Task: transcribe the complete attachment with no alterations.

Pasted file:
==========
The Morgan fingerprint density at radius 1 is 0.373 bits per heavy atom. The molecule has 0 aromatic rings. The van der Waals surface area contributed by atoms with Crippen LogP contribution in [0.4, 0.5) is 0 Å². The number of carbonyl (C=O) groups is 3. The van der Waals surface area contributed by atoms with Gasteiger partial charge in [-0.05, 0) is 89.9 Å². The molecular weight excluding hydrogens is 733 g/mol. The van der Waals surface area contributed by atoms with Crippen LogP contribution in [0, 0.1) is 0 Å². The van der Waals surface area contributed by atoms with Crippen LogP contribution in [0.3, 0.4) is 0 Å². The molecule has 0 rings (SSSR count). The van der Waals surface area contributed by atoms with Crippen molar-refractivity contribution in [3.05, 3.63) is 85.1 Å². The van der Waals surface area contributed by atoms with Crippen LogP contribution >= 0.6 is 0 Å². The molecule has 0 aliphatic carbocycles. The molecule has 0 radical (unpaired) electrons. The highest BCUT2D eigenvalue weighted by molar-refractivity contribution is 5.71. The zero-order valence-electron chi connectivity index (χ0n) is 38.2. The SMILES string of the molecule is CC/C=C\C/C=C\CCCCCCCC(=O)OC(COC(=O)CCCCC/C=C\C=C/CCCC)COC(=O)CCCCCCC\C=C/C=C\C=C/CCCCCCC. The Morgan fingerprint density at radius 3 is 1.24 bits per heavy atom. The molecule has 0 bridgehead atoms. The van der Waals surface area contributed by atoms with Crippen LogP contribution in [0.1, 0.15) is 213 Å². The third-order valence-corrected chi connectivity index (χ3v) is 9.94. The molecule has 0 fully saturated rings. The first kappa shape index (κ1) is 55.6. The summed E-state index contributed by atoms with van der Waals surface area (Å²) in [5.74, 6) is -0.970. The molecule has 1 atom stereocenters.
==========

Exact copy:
The Morgan fingerprint density at radius 1 is 0.373 bits per heavy atom. The molecule has 0 aromatic rings. The van der Waals surface area contributed by atoms with Crippen LogP contribution in [0.4, 0.5) is 0 Å². The number of carbonyl (C=O) groups is 3. The van der Waals surface area contributed by atoms with Gasteiger partial charge in [-0.05, 0) is 89.9 Å². The molecular weight excluding hydrogens is 733 g/mol. The van der Waals surface area contributed by atoms with Crippen LogP contribution in [0, 0.1) is 0 Å². The van der Waals surface area contributed by atoms with Crippen LogP contribution in [0.3, 0.4) is 0 Å². The molecule has 0 rings (SSSR count). The van der Waals surface area contributed by atoms with Crippen molar-refractivity contribution in [3.05, 3.63) is 85.1 Å². The van der Waals surface area contributed by atoms with Crippen LogP contribution >= 0.6 is 0 Å². The molecule has 0 aliphatic carbocycles. The molecule has 0 radical (unpaired) electrons. The highest BCUT2D eigenvalue weighted by molar-refractivity contribution is 5.71. The zero-order valence-electron chi connectivity index (χ0n) is 38.2. The SMILES string of the molecule is CC/C=C\C/C=C\CCCCCCCC(=O)OC(COC(=O)CCCCC/C=C\C=C/CCCC)COC(=O)CCCCCCC\C=C/C=C\C=C/CCCCCCC. The Morgan fingerprint density at radius 3 is 1.24 bits per heavy atom. The molecule has 0 bridgehead atoms. The van der Waals surface area contributed by atoms with Crippen LogP contribution in [0.1, 0.15) is 213 Å². The third-order valence-corrected chi connectivity index (χ3v) is 9.94. The molecule has 0 fully saturated rings. The first kappa shape index (κ1) is 55.6. The summed E-state index contributed by atoms with van der Waals surface area (Å²) in [5.74, 6) is -0.970. The molecule has 1 atom stereocenters.